Dick Twardzik (1931-1955) is one of the unsung heroes of jazz piano, unsung and unknown because of his early demise. As original as Paul Bley, Herbie Nichols, Bud Powell, or Lennie Tristano, the young piano genius was much in demand by top players in the jazz arenagbbbb. Serge Chaloff, famous as one of the Four Brothers, the great sax section of the Woody Herman band (Getz, Zoot Sims, Serge Chaloff & Herbie Steward) had a Boston-based classical piano teacher for a mother, and she taught Twardzik modern harmonies and modern compositions by Bartok and other composers. He made his classical debut at age 14. He was a teenage wunderkind and absorbed it all. He was one of the new generation of modernists who came of age in the post-bebop world of the 1950s.
He became addicted to heroin as a teenager. He went on the road to Europe with another junkie, Chet Baker, replacing Russ Freeman, Baker’s regular piano player. He died in a Paris hotel room, just 24 years old.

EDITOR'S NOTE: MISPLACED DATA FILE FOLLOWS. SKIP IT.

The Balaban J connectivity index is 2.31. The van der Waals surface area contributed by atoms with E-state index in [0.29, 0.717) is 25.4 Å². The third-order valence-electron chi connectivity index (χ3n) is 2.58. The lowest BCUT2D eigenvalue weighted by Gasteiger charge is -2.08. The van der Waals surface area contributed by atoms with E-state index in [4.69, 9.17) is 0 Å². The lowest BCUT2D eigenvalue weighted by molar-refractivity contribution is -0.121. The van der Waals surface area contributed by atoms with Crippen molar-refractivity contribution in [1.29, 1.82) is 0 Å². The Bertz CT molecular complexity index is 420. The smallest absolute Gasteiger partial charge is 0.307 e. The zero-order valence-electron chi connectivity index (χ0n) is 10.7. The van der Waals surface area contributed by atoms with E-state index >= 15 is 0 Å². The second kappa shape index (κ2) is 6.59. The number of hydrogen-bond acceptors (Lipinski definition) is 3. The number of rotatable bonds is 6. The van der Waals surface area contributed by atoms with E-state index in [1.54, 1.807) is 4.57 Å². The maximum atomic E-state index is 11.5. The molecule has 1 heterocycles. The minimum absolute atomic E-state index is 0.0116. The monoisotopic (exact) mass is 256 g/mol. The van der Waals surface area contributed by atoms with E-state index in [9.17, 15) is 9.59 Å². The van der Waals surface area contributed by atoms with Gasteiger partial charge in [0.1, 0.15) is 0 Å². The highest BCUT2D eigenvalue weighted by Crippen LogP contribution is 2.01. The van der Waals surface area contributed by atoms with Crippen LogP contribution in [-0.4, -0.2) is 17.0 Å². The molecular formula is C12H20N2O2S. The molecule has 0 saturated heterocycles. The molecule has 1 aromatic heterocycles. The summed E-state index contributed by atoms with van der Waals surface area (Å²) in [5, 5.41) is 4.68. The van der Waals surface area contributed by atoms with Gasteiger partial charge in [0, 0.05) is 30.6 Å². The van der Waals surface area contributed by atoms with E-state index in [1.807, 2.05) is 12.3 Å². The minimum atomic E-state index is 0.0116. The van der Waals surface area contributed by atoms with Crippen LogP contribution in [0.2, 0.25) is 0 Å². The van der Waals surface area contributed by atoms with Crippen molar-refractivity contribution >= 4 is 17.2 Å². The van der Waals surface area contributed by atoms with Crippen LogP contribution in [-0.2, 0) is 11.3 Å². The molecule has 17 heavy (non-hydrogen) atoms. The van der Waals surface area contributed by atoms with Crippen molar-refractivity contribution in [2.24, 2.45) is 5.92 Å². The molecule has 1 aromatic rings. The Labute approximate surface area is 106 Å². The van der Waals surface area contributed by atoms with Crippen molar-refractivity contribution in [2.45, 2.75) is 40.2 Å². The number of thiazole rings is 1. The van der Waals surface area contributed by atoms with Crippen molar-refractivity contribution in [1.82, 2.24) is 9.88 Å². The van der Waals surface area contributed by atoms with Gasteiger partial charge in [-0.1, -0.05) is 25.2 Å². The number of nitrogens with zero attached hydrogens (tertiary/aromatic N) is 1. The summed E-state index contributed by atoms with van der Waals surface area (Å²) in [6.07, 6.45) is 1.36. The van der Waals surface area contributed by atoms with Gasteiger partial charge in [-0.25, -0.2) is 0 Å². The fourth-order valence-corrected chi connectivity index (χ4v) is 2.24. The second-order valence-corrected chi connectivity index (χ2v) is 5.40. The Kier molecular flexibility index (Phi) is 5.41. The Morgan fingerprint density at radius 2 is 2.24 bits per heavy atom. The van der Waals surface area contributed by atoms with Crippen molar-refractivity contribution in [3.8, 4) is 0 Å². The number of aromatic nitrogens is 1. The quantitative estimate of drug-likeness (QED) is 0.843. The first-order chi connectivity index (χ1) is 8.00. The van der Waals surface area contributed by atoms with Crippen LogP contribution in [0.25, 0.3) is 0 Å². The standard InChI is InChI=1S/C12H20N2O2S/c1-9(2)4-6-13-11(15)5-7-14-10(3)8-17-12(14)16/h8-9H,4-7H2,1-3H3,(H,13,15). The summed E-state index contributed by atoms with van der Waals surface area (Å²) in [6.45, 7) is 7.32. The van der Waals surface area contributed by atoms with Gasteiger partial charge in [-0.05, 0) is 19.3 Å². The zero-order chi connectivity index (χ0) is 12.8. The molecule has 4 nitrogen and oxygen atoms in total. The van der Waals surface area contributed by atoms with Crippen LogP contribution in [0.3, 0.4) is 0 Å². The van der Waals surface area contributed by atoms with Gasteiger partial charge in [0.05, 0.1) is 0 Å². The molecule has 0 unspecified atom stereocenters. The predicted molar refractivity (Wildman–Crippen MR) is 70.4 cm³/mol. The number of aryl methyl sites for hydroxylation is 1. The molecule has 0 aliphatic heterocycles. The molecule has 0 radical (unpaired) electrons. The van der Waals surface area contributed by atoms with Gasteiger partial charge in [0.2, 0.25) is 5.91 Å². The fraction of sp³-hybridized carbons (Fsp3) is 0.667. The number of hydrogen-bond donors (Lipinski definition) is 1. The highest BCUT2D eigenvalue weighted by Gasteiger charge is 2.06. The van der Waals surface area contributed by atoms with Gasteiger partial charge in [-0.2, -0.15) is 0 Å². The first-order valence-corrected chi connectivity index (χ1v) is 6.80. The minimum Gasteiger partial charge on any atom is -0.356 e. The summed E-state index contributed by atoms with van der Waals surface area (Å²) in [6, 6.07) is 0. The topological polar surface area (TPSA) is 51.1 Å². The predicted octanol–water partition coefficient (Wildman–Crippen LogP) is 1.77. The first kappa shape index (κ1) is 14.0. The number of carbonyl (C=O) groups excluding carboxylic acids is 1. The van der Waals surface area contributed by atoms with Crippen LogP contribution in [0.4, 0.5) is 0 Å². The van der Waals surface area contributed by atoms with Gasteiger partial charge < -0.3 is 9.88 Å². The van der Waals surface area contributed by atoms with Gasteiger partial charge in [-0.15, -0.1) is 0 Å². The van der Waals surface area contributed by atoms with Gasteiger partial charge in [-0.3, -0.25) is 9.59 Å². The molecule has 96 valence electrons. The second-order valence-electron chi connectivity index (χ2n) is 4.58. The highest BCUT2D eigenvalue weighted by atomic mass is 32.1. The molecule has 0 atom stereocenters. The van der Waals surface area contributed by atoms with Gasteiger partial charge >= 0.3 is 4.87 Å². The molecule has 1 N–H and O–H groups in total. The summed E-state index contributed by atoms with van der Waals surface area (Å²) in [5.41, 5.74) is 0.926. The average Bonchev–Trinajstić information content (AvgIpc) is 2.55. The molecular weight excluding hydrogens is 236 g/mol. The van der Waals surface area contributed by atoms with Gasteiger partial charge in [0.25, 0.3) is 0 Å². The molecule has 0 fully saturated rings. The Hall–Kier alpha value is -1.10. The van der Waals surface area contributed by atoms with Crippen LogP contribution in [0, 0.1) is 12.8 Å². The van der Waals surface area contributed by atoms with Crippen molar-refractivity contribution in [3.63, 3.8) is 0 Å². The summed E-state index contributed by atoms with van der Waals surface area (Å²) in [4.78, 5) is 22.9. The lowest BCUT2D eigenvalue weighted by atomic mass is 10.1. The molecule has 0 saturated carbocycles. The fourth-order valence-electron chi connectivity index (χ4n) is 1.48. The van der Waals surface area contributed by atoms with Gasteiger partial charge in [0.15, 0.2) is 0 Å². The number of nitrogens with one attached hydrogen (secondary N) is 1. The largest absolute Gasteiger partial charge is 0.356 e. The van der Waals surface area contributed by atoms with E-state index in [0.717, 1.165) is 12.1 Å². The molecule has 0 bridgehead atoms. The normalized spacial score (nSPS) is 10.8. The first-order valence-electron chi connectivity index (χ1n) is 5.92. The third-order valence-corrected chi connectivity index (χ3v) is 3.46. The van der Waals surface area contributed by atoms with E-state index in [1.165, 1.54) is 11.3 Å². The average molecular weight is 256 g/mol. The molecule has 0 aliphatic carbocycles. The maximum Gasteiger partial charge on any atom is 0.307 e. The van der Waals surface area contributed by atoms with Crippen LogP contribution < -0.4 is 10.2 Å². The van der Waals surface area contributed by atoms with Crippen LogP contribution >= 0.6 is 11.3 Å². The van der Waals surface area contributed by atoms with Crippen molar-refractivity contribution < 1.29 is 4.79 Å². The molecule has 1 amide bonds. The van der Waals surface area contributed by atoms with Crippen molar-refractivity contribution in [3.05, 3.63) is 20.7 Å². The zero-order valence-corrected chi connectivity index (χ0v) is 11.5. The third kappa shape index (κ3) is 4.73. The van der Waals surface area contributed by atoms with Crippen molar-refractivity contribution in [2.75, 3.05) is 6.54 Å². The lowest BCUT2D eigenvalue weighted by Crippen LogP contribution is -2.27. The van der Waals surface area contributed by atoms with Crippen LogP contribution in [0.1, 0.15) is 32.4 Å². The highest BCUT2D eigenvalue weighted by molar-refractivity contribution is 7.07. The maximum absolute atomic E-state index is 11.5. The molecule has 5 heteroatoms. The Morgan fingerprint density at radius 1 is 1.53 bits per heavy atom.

I recently bought a copy of the Dick Twardzik Trio / Complete Recordings. Sadly, there is only enough material for one album, and the 2nd half of the album has him playing on a miserable piano totally unworthy of his superb talent.
KCRW’s jazz genius, the late Will Thornbury, used to play Twardzik’s unusual composition “A Crutch for the Crab”. You can hear him experimenting with harmonies and sequences way ahead of his time. Here is a video:
And here is a recording of him with Chet Baker in Paris doing “Tommyhawk”, just before he died: